The COVID-19 pandemic quickly crashed the world economy, leaving companies of all sizes considering cost-cutting as a way to sustain themselves. In an effort to keep themselves up and running, many organizations around the world are choosing to furlough or lay off their employees. While being “laid off” is a familiar term for most people, many aren’t aware of the ways it differs from a furlough. Let’s go over these two terms.
- Layoffs are when employees are terminated for reasons unrelated to their work performance. In this case, the employee holds no responsibility for their termination (unlike being fired). After being laid off, the worker is no longer an employee of said company, so they lose all of their benefits and protections.
- A furlough is a mandatory (but temporary) leave of absence. Unlike a layoff, the employee is expected to eventually return to work. Furloughs are usually used when employers are running low on funds but don’t want to terminate their employees. Furloughed staff are technically still employees; as such, they retain both their jobs and their benefits.
It’s widely known that laid-off employees can demand unemployment compensation. However, thanks to new federal legislation contained within the CARES Act, furloughed employees may find that they are also eligible for unemployment compensation. When laid-off employees request unemployment benefits, the State requires that they produce evidence proving that they’ve been actively searching for work. Since furloughed employees technically still have jobs, they are exempt from this requirement.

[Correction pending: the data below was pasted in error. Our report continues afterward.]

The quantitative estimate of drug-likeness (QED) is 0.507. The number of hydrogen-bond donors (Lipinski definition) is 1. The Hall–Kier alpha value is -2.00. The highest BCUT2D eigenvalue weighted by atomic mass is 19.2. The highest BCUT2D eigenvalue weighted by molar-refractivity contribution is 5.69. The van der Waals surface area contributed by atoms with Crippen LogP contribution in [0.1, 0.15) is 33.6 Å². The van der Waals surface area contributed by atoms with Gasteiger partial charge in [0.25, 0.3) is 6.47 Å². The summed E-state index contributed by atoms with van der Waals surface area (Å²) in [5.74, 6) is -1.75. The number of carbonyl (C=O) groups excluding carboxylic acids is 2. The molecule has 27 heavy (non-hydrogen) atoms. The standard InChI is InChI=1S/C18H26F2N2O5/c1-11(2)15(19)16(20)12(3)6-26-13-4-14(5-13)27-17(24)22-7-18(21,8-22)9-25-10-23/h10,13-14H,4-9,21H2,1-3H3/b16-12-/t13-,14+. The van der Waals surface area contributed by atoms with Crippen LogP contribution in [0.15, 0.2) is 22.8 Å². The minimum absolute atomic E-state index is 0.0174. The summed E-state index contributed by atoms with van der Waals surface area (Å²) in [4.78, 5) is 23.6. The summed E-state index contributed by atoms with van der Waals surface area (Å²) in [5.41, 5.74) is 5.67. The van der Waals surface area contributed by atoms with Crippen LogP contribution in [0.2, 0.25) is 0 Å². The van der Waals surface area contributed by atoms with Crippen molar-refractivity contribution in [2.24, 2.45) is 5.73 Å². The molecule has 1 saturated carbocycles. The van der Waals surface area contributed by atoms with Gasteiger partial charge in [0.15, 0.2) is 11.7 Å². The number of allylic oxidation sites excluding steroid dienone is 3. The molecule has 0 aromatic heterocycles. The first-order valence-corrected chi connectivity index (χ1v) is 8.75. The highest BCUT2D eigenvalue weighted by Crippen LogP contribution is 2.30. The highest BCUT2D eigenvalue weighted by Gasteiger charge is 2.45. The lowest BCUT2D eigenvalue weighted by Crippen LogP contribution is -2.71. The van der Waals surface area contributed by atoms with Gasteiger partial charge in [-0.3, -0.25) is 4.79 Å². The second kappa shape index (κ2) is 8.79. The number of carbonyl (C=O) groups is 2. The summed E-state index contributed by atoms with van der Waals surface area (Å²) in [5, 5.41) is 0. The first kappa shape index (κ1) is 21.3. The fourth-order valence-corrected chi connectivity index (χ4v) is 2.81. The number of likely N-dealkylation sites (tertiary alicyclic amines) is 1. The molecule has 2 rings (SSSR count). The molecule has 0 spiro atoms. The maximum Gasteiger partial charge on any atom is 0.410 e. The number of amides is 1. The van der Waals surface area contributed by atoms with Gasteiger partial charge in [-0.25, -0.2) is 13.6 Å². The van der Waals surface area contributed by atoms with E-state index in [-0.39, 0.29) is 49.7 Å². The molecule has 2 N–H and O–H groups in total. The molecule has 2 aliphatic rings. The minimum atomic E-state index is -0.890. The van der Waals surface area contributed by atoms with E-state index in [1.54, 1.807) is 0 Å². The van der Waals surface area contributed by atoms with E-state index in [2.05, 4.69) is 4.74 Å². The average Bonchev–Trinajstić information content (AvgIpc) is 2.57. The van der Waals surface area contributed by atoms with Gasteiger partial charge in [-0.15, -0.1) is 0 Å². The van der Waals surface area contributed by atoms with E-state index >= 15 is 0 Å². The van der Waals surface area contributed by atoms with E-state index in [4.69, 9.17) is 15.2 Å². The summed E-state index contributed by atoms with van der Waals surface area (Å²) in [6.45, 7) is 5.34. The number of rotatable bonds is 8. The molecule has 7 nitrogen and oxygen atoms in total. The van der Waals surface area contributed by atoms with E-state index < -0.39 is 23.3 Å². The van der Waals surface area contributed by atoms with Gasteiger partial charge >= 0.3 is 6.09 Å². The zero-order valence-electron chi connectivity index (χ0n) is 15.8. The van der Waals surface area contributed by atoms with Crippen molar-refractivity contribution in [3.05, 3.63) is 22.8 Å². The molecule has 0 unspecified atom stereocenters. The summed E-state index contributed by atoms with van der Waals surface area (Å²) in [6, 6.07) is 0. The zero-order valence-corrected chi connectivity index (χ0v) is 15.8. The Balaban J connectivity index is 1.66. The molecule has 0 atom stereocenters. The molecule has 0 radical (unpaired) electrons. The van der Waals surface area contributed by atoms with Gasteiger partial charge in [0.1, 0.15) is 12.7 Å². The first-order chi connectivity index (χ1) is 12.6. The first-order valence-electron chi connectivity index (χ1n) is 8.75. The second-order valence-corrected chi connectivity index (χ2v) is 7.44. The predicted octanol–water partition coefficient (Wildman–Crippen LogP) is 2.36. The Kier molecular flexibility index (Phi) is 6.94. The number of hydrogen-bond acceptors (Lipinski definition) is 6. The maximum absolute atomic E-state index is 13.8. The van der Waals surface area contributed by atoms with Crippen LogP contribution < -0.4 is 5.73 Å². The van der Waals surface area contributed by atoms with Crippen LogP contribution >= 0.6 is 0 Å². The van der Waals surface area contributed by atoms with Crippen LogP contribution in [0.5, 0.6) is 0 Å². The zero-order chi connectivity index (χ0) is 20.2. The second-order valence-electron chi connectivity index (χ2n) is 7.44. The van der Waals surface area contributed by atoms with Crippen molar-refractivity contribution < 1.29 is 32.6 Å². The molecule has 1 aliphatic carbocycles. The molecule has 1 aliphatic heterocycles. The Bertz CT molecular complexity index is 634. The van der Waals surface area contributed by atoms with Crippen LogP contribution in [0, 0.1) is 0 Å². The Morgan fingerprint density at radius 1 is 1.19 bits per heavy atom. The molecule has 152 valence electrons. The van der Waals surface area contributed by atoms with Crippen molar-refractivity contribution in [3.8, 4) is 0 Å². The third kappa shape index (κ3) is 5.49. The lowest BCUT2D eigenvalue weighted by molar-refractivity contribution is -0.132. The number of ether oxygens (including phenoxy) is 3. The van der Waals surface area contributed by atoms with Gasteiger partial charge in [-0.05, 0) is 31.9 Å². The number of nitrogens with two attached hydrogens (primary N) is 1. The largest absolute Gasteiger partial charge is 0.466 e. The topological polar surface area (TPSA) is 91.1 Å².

Since furloughed employees are still employed by their company, they maintain their group health coverage. Some companies may pay for the employee contributions; others are asking for workers to repay them when they return to work. Of course, these opportunities are only available to furloughed employees. Since laid-off employees are no longer employed, they aren’t eligible for healthcare benefits provided by a business’s group healthcare plan
Terms of a Furlough
The specific terms and conditions of a furlough will vary from employer to employer. Furloughs generally have a time limit, but they always consist of unpaid time and can reduce the hours, days, or weeks an employee works.
Duration of a Furlough
The length of a furlough will vary depending on the employer. They consider many different factors when deciding the duration of a furlough, such as how to maintain operations with limited (or a lack of) revenue. Furloughs aren’t designed to discriminate against certain employees; rather, furloughs are generally distributed evenly among employees to keep individual hardship to a minimum.
Layoffs may be a great option for companies who want to permanently want to reduce their workforce, but it’s important to consider the repercussions. Rehiring costs, the loss of valuable employees, and low company morale are all common side-effects of company-wide layoffs. On the other hand, furloughs don’t involve permanently dismissing employees, so rehiring costs, loss of employees, and negative effects on company morale will be minimal. Still, the duration of a furlough will have a great effect on the overall effectiveness of this strategy. Employees who are furloughed for a long period of time are much more likely to quit anyway.
If you’re considering a furlough or layoff for your company, it’s important to weigh the pros and cons of each option (for both the company & the employees) before making a decision.